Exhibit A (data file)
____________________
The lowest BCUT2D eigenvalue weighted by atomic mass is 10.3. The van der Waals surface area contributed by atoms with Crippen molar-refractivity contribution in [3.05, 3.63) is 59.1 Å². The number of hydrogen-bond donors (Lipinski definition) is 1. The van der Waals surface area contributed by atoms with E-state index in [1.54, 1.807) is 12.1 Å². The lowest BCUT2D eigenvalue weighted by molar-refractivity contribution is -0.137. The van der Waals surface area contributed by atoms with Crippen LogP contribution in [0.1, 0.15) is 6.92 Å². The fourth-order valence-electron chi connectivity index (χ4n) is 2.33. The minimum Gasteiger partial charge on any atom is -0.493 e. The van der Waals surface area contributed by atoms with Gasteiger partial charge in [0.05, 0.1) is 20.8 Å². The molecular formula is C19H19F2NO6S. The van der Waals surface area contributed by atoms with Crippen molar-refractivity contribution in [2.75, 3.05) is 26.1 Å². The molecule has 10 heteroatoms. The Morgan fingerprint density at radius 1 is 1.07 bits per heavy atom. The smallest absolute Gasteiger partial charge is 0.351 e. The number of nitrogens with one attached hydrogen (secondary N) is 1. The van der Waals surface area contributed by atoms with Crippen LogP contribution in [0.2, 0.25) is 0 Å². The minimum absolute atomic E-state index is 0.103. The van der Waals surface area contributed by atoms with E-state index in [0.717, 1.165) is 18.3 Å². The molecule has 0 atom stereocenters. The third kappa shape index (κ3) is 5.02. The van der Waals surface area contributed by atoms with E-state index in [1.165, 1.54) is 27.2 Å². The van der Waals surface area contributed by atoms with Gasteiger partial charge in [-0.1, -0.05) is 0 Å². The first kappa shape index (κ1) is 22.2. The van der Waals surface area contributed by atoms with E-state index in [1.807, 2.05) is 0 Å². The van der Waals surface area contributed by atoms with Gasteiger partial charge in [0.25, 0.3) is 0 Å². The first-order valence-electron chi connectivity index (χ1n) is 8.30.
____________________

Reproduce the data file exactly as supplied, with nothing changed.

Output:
The lowest BCUT2D eigenvalue weighted by atomic mass is 10.3. The van der Waals surface area contributed by atoms with Crippen molar-refractivity contribution in [3.05, 3.63) is 59.1 Å². The number of hydrogen-bond donors (Lipinski definition) is 1. The van der Waals surface area contributed by atoms with E-state index in [1.54, 1.807) is 12.1 Å². The lowest BCUT2D eigenvalue weighted by molar-refractivity contribution is -0.137. The van der Waals surface area contributed by atoms with Crippen LogP contribution in [0.1, 0.15) is 6.92 Å². The fourth-order valence-electron chi connectivity index (χ4n) is 2.33. The minimum Gasteiger partial charge on any atom is -0.493 e. The van der Waals surface area contributed by atoms with Gasteiger partial charge in [0.05, 0.1) is 20.8 Å². The molecular formula is C19H19F2NO6S. The van der Waals surface area contributed by atoms with Crippen molar-refractivity contribution in [2.75, 3.05) is 26.1 Å². The molecule has 10 heteroatoms. The Morgan fingerprint density at radius 1 is 1.07 bits per heavy atom. The smallest absolute Gasteiger partial charge is 0.351 e. The number of nitrogens with one attached hydrogen (secondary N) is 1. The van der Waals surface area contributed by atoms with Crippen LogP contribution in [0.2, 0.25) is 0 Å². The minimum absolute atomic E-state index is 0.103. The van der Waals surface area contributed by atoms with E-state index in [0.717, 1.165) is 18.3 Å². The molecule has 0 atom stereocenters. The third kappa shape index (κ3) is 5.02. The van der Waals surface area contributed by atoms with E-state index in [1.165, 1.54) is 27.2 Å². The van der Waals surface area contributed by atoms with Gasteiger partial charge in [-0.1, -0.05) is 0 Å². The first kappa shape index (κ1) is 22.2. The van der Waals surface area contributed by atoms with E-state index in [1.807, 2.05) is 0 Å². The van der Waals surface area contributed by atoms with Gasteiger partial charge in [0.25, 0.3) is 0 Å². The first-order valence-electron chi connectivity index (χ1n) is 8.30.